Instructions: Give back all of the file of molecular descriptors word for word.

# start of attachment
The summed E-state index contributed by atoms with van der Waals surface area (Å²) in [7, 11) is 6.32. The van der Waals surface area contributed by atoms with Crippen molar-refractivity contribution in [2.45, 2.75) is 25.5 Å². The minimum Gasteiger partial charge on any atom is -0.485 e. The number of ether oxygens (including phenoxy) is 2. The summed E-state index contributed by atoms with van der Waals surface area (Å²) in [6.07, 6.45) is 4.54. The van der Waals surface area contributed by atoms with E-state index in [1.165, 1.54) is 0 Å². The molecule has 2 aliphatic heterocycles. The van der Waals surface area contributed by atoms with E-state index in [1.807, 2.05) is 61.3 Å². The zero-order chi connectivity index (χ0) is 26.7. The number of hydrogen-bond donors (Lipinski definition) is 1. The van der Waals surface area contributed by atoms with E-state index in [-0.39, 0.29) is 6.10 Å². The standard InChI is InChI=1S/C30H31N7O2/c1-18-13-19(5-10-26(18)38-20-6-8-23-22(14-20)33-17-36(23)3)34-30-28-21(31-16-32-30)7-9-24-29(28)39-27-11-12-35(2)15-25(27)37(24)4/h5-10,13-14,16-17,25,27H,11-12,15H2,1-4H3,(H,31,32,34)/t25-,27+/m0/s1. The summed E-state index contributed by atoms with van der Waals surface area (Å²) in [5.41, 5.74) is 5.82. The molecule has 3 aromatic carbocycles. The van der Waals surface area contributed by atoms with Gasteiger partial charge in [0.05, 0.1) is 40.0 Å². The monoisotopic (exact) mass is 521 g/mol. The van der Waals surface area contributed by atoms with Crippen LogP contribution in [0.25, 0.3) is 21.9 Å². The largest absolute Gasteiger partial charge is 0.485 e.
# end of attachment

The summed E-state index contributed by atoms with van der Waals surface area (Å²) in [7, 11) is 6.32. The van der Waals surface area contributed by atoms with Crippen molar-refractivity contribution in [2.45, 2.75) is 25.5 Å². The minimum Gasteiger partial charge on any atom is -0.485 e. The number of ether oxygens (including phenoxy) is 2. The summed E-state index contributed by atoms with van der Waals surface area (Å²) in [6.07, 6.45) is 4.54. The van der Waals surface area contributed by atoms with E-state index in [1.165, 1.54) is 0 Å². The molecule has 2 aliphatic heterocycles. The van der Waals surface area contributed by atoms with E-state index in [1.807, 2.05) is 61.3 Å². The zero-order chi connectivity index (χ0) is 26.7. The number of hydrogen-bond donors (Lipinski definition) is 1. The van der Waals surface area contributed by atoms with E-state index in [-0.39, 0.29) is 6.10 Å². The standard InChI is InChI=1S/C30H31N7O2/c1-18-13-19(5-10-26(18)38-20-6-8-23-22(14-20)33-17-36(23)3)34-30-28-21(31-16-32-30)7-9-24-29(28)39-27-11-12-35(2)15-25(27)37(24)4/h5-10,13-14,16-17,25,27H,11-12,15H2,1-4H3,(H,31,32,34)/t25-,27+/m0/s1. The summed E-state index contributed by atoms with van der Waals surface area (Å²) in [5.41, 5.74) is 5.82. The molecule has 3 aromatic carbocycles. The van der Waals surface area contributed by atoms with Gasteiger partial charge in [0.05, 0.1) is 40.0 Å². The monoisotopic (exact) mass is 521 g/mol. The van der Waals surface area contributed by atoms with Crippen LogP contribution in [0.25, 0.3) is 21.9 Å². The largest absolute Gasteiger partial charge is 0.485 e.